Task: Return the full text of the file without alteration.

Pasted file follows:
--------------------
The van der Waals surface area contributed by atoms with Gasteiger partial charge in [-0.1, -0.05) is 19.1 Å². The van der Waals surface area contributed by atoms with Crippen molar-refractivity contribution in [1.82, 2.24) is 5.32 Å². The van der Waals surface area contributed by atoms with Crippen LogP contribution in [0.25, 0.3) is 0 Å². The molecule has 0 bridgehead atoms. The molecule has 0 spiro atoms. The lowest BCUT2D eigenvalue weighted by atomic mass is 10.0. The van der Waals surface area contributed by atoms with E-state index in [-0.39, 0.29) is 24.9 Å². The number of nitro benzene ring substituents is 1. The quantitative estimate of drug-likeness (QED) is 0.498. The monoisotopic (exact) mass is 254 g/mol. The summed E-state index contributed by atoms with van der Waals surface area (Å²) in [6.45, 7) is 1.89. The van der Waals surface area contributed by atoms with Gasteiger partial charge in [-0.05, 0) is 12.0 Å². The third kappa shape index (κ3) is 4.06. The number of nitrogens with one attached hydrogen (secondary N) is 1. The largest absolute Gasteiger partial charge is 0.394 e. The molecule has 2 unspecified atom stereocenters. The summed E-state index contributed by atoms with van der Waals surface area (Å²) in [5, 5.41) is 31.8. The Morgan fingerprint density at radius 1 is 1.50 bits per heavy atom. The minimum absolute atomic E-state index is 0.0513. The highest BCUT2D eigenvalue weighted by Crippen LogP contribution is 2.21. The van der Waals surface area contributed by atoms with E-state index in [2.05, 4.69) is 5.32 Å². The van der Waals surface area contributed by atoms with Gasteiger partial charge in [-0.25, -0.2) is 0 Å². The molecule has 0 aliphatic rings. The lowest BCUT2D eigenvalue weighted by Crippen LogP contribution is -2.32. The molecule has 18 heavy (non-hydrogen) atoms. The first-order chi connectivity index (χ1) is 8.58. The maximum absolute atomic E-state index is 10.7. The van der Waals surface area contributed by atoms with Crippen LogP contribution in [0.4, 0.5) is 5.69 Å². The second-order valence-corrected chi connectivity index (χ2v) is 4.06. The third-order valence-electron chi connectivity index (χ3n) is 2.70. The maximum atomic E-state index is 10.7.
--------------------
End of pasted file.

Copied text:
The van der Waals surface area contributed by atoms with Gasteiger partial charge in [-0.1, -0.05) is 19.1 Å². The van der Waals surface area contributed by atoms with Crippen molar-refractivity contribution in [1.82, 2.24) is 5.32 Å². The van der Waals surface area contributed by atoms with Crippen LogP contribution in [0.25, 0.3) is 0 Å². The molecule has 0 bridgehead atoms. The molecule has 0 spiro atoms. The lowest BCUT2D eigenvalue weighted by atomic mass is 10.0. The van der Waals surface area contributed by atoms with E-state index in [-0.39, 0.29) is 24.9 Å². The number of nitro benzene ring substituents is 1. The quantitative estimate of drug-likeness (QED) is 0.498. The monoisotopic (exact) mass is 254 g/mol. The summed E-state index contributed by atoms with van der Waals surface area (Å²) in [6.45, 7) is 1.89. The van der Waals surface area contributed by atoms with Gasteiger partial charge in [-0.05, 0) is 12.0 Å². The third kappa shape index (κ3) is 4.06. The number of nitrogens with one attached hydrogen (secondary N) is 1. The largest absolute Gasteiger partial charge is 0.394 e. The molecule has 2 unspecified atom stereocenters. The summed E-state index contributed by atoms with van der Waals surface area (Å²) in [5, 5.41) is 31.8. The Morgan fingerprint density at radius 1 is 1.50 bits per heavy atom. The minimum absolute atomic E-state index is 0.0513. The highest BCUT2D eigenvalue weighted by Crippen LogP contribution is 2.21. The van der Waals surface area contributed by atoms with E-state index in [2.05, 4.69) is 5.32 Å². The van der Waals surface area contributed by atoms with Gasteiger partial charge in [-0.25, -0.2) is 0 Å². The molecule has 0 aliphatic rings. The lowest BCUT2D eigenvalue weighted by Crippen LogP contribution is -2.32. The molecule has 18 heavy (non-hydrogen) atoms. The first-order chi connectivity index (χ1) is 8.58. The maximum absolute atomic E-state index is 10.7. The van der Waals surface area contributed by atoms with Crippen LogP contribution in [0.4, 0.5) is 5.69 Å². The second-order valence-corrected chi connectivity index (χ2v) is 4.06. The third-order valence-electron chi connectivity index (χ3n) is 2.70. The maximum atomic E-state index is 10.7.